Philosophical Transactions B has recently published an issue on ‘The role of plasticity in phenotypic adaptation to rapid environmental change’. Two of the Guest Editors, Dr Rebecca Fox (Postdoctoral Research Fellow at the Australian National University) and Dr Jennifer Donelson (Postdoctoral Research Fellow at James Cook University) have kindly taken the time to reflect on their experience.
The idea for our theme issue started back in 2016, when the group of us were writing a proposal for a special session at the Indo-Pacific Fish Conference (IPFC 2017) on the role that phenotypic plasticity might play in enabling marine fishes to respond to global change. At around the same time, we saw an email from Royal Society Publishing calling for proposals for theme issues of Philosophical Transactions B. This got us thinking: could we potentially expand on our IPFC session to bring together a collection of contributions that would examine the importance of plasticity in phenotypic adaptation more generally?
…then came the fun part – choosing potential contributors. For a group of early career researchers (ECRs), this was like being a kid in a candy store.
With our ideas sketched out, then came the fun part – choosing potential contributors. For a group of early career researchers (ECRs), this was like being a kid in a candy store. We generated long lists of scientists whose work we admired and who were generating exciting research findings in the field of phenotypic plasticity. Then we set about refining the list so as to ensure topic, gender and geographic balance. We were left with an embarrassment of riches, with enough fantastic researchers to fill several issues. Each of us picked our top targets and we started the process of writing to potential contributors. With a shortlist of provisional acceptances under our belt, we were ready to submit our proposal for the October 2017 deadline. Maybe we would really be able to do this?
If at first you don’t succeed…
Our first theme issue proposal was rejected but the review process gave us some very useful feedback and the Editorial Board kindly gave us the opportunity to submit a revised version of our proposal. After some frantic work through the Christmas period, our revised proposal was ready for the January 2018 submission deadline. In the March of that year we were given the green light for our issue. So began the 9 month gestation period of our ‘baby’ (during which time one of us really did have a baby – well, his wife did!).
All made possible by gracious hosts…
When you think about it, the idea of being a guest editor is a veritable minefield, fraught with potential calamity. Here you are, entrusted with the reputation of one of the oldest, most venerable journals in your field, parachuted into the role with little editorial experience and absolutely no idea of the fine-scale logistics required in putting an issue to press. However, there was absolutely no need for us to fear. Helen and her colleagues at the Royal Society were the perfect hosts: giving us the benefit of their wisdom and experience, guiding us through the process and ever-so-gently steering us back on course whenever we were at risk of veering into trouble or away from schedule. We cannot thank the whole Editorial Office team enough for their professionalism and dedication.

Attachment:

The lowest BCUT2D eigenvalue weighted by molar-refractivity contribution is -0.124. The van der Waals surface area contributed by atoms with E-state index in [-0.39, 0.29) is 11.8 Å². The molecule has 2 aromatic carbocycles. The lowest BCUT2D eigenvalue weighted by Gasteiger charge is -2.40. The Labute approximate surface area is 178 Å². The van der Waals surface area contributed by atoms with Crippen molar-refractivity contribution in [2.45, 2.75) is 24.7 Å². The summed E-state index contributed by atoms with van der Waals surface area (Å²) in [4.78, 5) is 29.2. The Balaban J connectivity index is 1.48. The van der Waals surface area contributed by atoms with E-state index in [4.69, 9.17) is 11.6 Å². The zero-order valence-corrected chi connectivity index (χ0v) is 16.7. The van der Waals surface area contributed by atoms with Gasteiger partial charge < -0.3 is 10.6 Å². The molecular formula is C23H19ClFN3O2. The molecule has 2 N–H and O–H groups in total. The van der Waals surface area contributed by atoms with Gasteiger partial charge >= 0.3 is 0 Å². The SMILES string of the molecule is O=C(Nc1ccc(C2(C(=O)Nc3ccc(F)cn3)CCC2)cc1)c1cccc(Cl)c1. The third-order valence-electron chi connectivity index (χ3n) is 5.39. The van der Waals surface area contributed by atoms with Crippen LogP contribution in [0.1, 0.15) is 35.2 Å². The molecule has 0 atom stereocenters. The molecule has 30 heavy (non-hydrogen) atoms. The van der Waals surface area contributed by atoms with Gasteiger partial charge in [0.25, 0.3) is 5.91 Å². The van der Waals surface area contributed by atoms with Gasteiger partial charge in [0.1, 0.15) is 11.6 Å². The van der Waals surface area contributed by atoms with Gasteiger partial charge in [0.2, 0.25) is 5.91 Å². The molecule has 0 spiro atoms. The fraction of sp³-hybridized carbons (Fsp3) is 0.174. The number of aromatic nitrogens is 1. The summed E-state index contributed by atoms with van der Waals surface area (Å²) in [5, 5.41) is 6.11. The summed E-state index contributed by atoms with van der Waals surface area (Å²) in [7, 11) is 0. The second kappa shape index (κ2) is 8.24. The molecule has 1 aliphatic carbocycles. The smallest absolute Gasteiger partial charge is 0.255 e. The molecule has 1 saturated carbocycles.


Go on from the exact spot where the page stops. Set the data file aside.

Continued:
Get in touch with your creative side!
We also took the opportunity to make a connection with a more unlikely collaborator – Australian artist Damien Veal. When it came to choosing a cover image for our theme issue, we were conscious of the very unique identity of Phil Trans B. In addition, our theme issue was not based around an obvious model organism to feature on the cover. So we decided to get in touch with our creative side, to think outside the box a little and explore the interpretation of science through art. We therefore approached Damien to see if he would be interested in putting his own interpretation on phenotypic plasticity and adaptation to environmental change – a tall order, but we think he did a fantastic job! He came up with the idea of pawns navigating the game of environmental change: there are a number of ways to travel through the layers – via phenotypic plasticity or adaptation, or both.
First: gender balance is not difficult to achieve in our field. For the peer reviewers and authors we selected, the numbers were almost equal, and at no time did we have to go out of our way to identify leading female researchers in our field. Anyone who claims they can’t achieve gender balance in this field just isn’t thinking.
Second, guest-editing this theme issue let us see the best parts of science and, in many ways, reaffirmed our faith in the scientific community. From the generous responses from eminent researchers when approached for potential submissions (we only received two – very politely worded! – knock-backs); to the willingness of reviewers to give up their time to provide constructive feedback on the manuscripts of their peers (only a handful of our requests to review were declined).
Finally, as ECRs, getting to see the submission process from the other side of the dashboard was a valuable experience – and one that we can hopefully take into future editorial roles later in our careers. In addition, it has allowed us to make new connections with world-leaders in our field of research that would otherwise have been much more difficult, if not impossible, to foster.
Our advice to others? If you can make the time to organize a special issue with a group of co-editors that you can rely on – do it. It was an enjoyable and extremely rewarding process.
Has this blog inspired you? If so, find out more about how you could be the next Guest Editor of Philosophical Transactions B.